Today, the City of Long Beach announced that COVID-19 vaccinations to frontline healthcare workers have begun. Brandon Gatling, a registered nurse at Long Beach Memorial Medical Center, was among the first in Long Beach to receive the lifesaving vaccine. He serves as a clinical nurse lead who works with COVID patients, placing him in Tier 1 of Phase 1a in the City’s vaccine rollout plan, which includes acute care hospitals, skilled nursing facilities, paramedics and EMTs and dialysis centers. The dose is the first of a two-dose regimen to protect against the virus.
“These vaccines give us hope that we can defeat COVID-19,” said Mayor Robert Garcia. “But we all also need to continue to adhere to health orders, stay home as much as possible and wear our masks.”
Vaccines play an important role in keeping an individual healthy by preparing the body’s immune system to recognize germs and fight infection. Information related to the COVID-19 vaccine and the vaccine rollout plan are available on the City’s website.
The Department of Health and Human Services (Health Department) is managing the vaccine distribution process in accordance with guidance from the Centers for Disease Control (CDC) and the State and have been working closely with area hospitals to expedite distribution.
On December 10, the City announced its plan for equitable distribution of COVID-19 vaccines. Long Beach area hospital workers are among the critical populations with access to the vaccine in the initial phase. The Advisory Committee on Immunization Practices (ACIP) recommended prioritizing those who are at highest risk of infection, like our hospital workers and other frontline workers, to benefit the entire community.
Late last week, the Food and Drug Administration approved the Emergency Use Authorization (EUA) for the Pfizer vaccine and doses of the vaccine were rapidly shipped throughout the country. Long Beach will receive up to 3,900 doses of the Pfizer vaccine and officials expect up to 11,600 doses of the Moderna vaccine will follow.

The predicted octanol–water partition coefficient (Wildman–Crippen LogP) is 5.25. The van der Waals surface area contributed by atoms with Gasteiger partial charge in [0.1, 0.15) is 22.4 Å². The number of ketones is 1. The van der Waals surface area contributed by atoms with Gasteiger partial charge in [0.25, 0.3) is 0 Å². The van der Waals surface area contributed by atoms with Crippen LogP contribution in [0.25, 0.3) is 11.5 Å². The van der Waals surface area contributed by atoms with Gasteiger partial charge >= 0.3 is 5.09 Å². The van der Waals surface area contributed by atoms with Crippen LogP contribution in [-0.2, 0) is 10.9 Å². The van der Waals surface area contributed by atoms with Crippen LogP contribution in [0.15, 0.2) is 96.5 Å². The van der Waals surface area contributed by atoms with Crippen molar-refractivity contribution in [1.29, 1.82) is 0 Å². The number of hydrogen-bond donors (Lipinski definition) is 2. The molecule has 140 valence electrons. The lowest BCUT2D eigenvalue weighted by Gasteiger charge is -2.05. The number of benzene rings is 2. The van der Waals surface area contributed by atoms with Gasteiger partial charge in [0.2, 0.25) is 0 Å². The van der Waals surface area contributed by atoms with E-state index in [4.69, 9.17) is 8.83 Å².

“We are optimistic about the positive impact that vaccines will have eventually, but it’s paramount that right now we continue to wear face coverings, practice physical distancing, wash hands frequently and refrain from gathering to reduce spread of the virus until we get enough people vaccinated to see the full effect,” said Long Beach City Health Officer Dr. Anissa Davis.
Administration of the vaccine to the general public is expected in early summer 2021.
COVID-19 continues to be transmitted in Long Beach and anyone who is experiencing symptoms or has been exposed to the virus is encouraged to get tested. Tests may be scheduled online or by calling the City’s information line, 562.570.INFO (4636), between 9 a.m. and 5 p.m. weekdays. Appointments are required and can be made up to three days in advance.
As of Dec. 18, 24,622 Long Beach residents have tested positive for COVID-19. Approximately 18,219 have recovered and 311 residents have died from the virus.
For the latest information on COVID-19, with details on all that the City of Long Beach is doing to keep our residents safe, visit longbeach.gov/COVID19 and follow @LongBeachCity on Facebook, Twitter and Instagram.